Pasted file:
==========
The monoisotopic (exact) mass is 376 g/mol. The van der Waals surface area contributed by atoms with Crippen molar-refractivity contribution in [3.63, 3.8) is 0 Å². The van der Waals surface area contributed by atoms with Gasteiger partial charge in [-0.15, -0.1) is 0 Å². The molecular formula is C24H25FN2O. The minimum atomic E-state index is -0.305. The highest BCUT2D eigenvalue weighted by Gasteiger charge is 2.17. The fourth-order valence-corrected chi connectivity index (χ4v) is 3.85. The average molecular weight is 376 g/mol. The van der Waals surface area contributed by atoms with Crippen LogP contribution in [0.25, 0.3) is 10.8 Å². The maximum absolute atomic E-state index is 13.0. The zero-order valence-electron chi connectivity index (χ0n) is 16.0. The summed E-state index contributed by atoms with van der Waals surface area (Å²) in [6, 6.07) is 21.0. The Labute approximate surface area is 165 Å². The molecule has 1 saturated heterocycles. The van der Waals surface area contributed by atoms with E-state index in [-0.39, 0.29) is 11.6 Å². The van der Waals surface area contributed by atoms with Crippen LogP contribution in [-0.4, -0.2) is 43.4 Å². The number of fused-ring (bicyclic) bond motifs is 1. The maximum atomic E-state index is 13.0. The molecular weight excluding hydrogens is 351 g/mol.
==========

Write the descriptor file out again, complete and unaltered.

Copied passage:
The monoisotopic (exact) mass is 376 g/mol. The van der Waals surface area contributed by atoms with Crippen molar-refractivity contribution in [3.63, 3.8) is 0 Å². The van der Waals surface area contributed by atoms with Gasteiger partial charge in [-0.15, -0.1) is 0 Å². The molecular formula is C24H25FN2O. The minimum atomic E-state index is -0.305. The highest BCUT2D eigenvalue weighted by Gasteiger charge is 2.17. The fourth-order valence-corrected chi connectivity index (χ4v) is 3.85. The average molecular weight is 376 g/mol. The van der Waals surface area contributed by atoms with Crippen LogP contribution in [0.25, 0.3) is 10.8 Å². The maximum absolute atomic E-state index is 13.0. The zero-order valence-electron chi connectivity index (χ0n) is 16.0. The summed E-state index contributed by atoms with van der Waals surface area (Å²) in [6, 6.07) is 21.0. The Labute approximate surface area is 165 Å². The molecule has 1 saturated heterocycles. The van der Waals surface area contributed by atoms with E-state index in [-0.39, 0.29) is 11.6 Å². The van der Waals surface area contributed by atoms with Crippen LogP contribution in [-0.4, -0.2) is 43.4 Å². The number of fused-ring (bicyclic) bond motifs is 1. The maximum atomic E-state index is 13.0. The molecular weight excluding hydrogens is 351 g/mol.